Pontiff calls for 'radical evangelism' to combat modern 'God amnesia'
Published 20/08/2011 | 05:00
Pope Benedict XVI called for a "radical evangelism" to tackle modern society's "amnesia" about God in an address to young nuns on the second day of a Papal visit to Spain.
He also warned of "utilitarian" teaching and said that education was more than training for work but should lead the young to "love, reason, and faith".
Visiting the historic monastery of San Lorenzo de El Escorial, 30 miles northwest of Madrid, the Pontiff encouraged young nuns for dedicating their lives to the faith.
"Your lives must testify to the personal encounter with Christ which has nourished your consecration, and to all the transforming power of that encounter," said the Pope.
"This is all the more important today when we see a certain 'eclipse of God' taking place, a kind of amnesia which, albeit not an outright rejection of Christianity, is nonetheless a denial of the treasure of our faith, a denial that could lead to the loss of our deepest identity."
The 84-year old Pontiff has made it his priority as Pope to try and re-awaken Christianity in countries that have drifted far from their traditional Catholic roots.
The Vatican views Spain as a key battleground in the creeping secularism of modern society and it is the Pope's third visit to the country since taking office in April 2005.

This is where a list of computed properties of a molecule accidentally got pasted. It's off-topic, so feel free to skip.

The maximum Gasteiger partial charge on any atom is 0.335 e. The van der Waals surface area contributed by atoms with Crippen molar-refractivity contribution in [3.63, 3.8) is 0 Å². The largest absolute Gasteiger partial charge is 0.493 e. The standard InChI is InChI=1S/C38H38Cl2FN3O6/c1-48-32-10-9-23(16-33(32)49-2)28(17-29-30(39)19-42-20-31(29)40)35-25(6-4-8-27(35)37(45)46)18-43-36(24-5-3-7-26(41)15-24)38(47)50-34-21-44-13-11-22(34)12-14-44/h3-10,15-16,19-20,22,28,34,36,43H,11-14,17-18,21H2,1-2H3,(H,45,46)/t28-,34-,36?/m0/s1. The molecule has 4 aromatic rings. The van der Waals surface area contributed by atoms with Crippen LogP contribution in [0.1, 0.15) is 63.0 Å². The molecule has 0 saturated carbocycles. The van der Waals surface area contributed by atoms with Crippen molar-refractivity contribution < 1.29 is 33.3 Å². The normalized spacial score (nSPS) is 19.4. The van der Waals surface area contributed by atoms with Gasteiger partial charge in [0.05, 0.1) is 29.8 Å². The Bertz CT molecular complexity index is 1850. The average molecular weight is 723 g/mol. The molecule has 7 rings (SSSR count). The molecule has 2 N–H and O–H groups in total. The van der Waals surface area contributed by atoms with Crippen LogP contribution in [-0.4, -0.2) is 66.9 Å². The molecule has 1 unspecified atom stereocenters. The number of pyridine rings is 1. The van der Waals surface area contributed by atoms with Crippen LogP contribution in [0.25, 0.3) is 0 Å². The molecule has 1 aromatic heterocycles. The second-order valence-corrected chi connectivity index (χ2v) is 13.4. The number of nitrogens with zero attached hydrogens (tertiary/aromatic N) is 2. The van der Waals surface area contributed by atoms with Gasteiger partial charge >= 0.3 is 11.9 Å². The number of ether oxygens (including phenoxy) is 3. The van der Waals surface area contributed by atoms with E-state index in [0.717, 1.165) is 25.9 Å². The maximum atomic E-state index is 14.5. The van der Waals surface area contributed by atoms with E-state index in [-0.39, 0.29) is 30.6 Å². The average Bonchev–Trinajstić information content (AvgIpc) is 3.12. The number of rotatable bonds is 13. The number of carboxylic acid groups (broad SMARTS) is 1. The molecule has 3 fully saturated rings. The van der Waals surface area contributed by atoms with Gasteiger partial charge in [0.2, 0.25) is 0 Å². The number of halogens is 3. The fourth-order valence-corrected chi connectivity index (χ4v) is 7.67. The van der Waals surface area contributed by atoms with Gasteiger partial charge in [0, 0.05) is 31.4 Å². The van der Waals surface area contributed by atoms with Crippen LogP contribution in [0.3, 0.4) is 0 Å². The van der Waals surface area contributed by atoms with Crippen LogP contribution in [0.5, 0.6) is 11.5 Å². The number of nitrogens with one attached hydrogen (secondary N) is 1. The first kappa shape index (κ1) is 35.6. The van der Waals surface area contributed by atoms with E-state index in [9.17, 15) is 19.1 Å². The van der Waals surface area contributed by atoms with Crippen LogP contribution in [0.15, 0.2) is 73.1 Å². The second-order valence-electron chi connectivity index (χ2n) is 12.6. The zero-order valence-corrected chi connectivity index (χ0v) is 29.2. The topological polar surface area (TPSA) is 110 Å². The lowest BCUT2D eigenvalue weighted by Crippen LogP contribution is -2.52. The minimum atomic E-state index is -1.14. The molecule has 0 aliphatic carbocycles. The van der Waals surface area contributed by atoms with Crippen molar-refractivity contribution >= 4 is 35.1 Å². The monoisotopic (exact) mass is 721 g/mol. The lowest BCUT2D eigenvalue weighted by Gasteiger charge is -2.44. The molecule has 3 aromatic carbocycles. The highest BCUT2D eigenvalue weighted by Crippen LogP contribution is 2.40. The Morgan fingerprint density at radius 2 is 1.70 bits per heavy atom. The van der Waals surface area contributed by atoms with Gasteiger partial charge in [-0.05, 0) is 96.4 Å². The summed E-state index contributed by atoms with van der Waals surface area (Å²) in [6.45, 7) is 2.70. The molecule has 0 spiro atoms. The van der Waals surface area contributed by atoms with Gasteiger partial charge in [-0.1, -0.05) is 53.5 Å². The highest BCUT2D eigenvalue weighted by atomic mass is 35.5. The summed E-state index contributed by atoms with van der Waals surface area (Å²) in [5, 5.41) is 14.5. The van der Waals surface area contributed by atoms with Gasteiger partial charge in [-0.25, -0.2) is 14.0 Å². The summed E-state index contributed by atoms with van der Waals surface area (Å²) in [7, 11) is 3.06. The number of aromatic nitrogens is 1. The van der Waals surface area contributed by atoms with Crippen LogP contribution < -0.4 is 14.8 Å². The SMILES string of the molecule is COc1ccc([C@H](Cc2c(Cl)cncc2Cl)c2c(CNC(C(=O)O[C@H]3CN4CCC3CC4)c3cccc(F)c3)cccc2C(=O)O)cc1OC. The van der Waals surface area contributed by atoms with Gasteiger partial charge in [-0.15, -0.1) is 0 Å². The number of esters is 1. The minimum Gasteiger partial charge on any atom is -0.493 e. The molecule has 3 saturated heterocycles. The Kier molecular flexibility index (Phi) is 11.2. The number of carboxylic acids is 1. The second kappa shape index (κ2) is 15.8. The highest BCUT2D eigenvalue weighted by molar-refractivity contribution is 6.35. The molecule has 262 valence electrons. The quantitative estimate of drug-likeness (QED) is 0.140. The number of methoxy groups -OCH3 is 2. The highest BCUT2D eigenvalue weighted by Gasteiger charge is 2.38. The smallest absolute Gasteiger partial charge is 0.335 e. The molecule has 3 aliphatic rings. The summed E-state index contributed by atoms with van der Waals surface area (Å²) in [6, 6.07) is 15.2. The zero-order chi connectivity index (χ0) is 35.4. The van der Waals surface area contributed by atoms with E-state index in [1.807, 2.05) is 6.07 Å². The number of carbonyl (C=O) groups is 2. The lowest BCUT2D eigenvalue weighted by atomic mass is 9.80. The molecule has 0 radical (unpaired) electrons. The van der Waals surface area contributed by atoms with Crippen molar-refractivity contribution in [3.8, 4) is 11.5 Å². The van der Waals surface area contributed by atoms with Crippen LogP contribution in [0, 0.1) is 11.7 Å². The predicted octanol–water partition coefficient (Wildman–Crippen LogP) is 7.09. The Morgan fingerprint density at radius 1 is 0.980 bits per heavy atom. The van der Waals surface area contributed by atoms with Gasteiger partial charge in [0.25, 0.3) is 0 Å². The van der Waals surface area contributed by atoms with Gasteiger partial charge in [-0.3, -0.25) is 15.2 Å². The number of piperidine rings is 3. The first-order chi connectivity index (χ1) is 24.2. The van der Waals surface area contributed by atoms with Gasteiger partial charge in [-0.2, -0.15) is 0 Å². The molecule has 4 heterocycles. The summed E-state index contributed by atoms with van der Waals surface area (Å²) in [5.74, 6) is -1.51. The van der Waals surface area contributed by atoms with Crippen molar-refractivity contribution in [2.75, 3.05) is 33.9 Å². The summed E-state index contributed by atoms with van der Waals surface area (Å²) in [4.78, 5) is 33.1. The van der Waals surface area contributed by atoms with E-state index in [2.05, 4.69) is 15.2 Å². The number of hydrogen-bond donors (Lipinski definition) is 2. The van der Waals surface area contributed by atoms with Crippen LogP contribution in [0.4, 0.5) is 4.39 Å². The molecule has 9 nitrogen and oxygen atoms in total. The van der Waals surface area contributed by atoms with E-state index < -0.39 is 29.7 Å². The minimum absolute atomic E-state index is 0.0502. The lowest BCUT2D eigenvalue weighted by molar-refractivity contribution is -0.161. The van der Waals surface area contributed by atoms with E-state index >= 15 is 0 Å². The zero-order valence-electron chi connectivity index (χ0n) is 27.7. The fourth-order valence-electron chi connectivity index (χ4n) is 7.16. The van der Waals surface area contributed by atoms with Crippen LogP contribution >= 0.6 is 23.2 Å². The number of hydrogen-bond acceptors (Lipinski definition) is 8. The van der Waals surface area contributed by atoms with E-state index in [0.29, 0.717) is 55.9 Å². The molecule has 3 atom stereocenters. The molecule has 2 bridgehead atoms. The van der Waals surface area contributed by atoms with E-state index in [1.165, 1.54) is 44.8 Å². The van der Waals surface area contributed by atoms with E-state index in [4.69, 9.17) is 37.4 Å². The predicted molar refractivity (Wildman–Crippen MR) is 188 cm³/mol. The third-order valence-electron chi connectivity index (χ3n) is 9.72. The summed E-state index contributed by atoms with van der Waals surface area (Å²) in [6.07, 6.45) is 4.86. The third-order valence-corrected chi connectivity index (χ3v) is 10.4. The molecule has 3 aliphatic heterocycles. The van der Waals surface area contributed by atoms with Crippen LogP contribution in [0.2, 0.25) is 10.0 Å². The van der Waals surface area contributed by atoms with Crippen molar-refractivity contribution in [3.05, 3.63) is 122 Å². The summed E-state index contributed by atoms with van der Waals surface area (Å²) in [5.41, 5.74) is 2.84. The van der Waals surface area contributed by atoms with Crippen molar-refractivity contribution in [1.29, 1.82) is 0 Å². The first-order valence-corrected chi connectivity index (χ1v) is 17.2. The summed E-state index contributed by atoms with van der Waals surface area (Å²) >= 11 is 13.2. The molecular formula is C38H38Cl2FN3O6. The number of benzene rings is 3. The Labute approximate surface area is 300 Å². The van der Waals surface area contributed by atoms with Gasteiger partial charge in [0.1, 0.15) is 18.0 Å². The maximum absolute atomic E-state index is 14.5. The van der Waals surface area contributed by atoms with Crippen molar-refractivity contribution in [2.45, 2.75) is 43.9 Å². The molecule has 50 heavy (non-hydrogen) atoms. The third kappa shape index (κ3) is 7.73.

He chose to deliver his message to some 1,600 nuns at El Escorial, a site that was once the seat of power of King Philip II who during his reign in the mid-16th Century defended the Catholic faith from the threat of Protestantism and the Reformation across Spain's vast empire.
Speaking later to Catholic academics at the monastery the Pope urged the need for teachers who could go beyond the "utilitarian approach" that had become widespread.
"It seems that nowadays the mission of a university professor is exclusively that of forming competent and efficient professionals capable of satisfying the demand for labour at any time," he said in a speech inside the Basilica.
Young people needed authentic teachers, he said, "those who, above all, are convinced of our human capacity to advance along the path of truth".